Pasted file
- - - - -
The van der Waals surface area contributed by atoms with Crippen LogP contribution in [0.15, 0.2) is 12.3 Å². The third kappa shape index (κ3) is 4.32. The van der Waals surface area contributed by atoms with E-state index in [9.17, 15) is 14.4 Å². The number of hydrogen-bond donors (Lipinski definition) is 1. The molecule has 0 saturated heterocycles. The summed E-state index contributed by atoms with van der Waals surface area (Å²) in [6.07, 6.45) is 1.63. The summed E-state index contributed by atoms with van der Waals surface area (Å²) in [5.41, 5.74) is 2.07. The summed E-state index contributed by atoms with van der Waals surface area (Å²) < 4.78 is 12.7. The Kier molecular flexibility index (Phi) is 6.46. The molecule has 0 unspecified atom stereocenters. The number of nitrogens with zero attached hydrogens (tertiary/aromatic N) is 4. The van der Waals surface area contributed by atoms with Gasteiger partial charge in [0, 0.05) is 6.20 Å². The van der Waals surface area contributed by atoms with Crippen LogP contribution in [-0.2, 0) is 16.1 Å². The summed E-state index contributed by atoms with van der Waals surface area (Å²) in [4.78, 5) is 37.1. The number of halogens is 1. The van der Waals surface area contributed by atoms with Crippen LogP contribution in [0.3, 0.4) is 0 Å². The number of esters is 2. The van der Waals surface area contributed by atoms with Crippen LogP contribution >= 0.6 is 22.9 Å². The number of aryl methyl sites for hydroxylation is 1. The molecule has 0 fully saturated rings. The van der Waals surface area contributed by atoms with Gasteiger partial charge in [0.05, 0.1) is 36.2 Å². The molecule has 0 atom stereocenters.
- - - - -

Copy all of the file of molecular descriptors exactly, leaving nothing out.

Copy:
The van der Waals surface area contributed by atoms with Crippen LogP contribution in [0.15, 0.2) is 12.3 Å². The third kappa shape index (κ3) is 4.32. The van der Waals surface area contributed by atoms with E-state index in [9.17, 15) is 14.4 Å². The number of hydrogen-bond donors (Lipinski definition) is 1. The molecule has 0 saturated heterocycles. The summed E-state index contributed by atoms with van der Waals surface area (Å²) in [6.07, 6.45) is 1.63. The summed E-state index contributed by atoms with van der Waals surface area (Å²) in [5.41, 5.74) is 2.07. The summed E-state index contributed by atoms with van der Waals surface area (Å²) < 4.78 is 12.7. The Kier molecular flexibility index (Phi) is 6.46. The molecule has 0 unspecified atom stereocenters. The number of nitrogens with zero attached hydrogens (tertiary/aromatic N) is 4. The van der Waals surface area contributed by atoms with Gasteiger partial charge in [0, 0.05) is 6.20 Å². The van der Waals surface area contributed by atoms with Crippen LogP contribution in [-0.2, 0) is 16.1 Å². The summed E-state index contributed by atoms with van der Waals surface area (Å²) in [4.78, 5) is 37.1. The number of halogens is 1. The van der Waals surface area contributed by atoms with Crippen LogP contribution in [0.3, 0.4) is 0 Å². The number of esters is 2. The van der Waals surface area contributed by atoms with Crippen LogP contribution >= 0.6 is 22.9 Å². The number of aryl methyl sites for hydroxylation is 1. The molecule has 0 fully saturated rings. The van der Waals surface area contributed by atoms with Gasteiger partial charge in [0.05, 0.1) is 36.2 Å². The molecule has 0 atom stereocenters.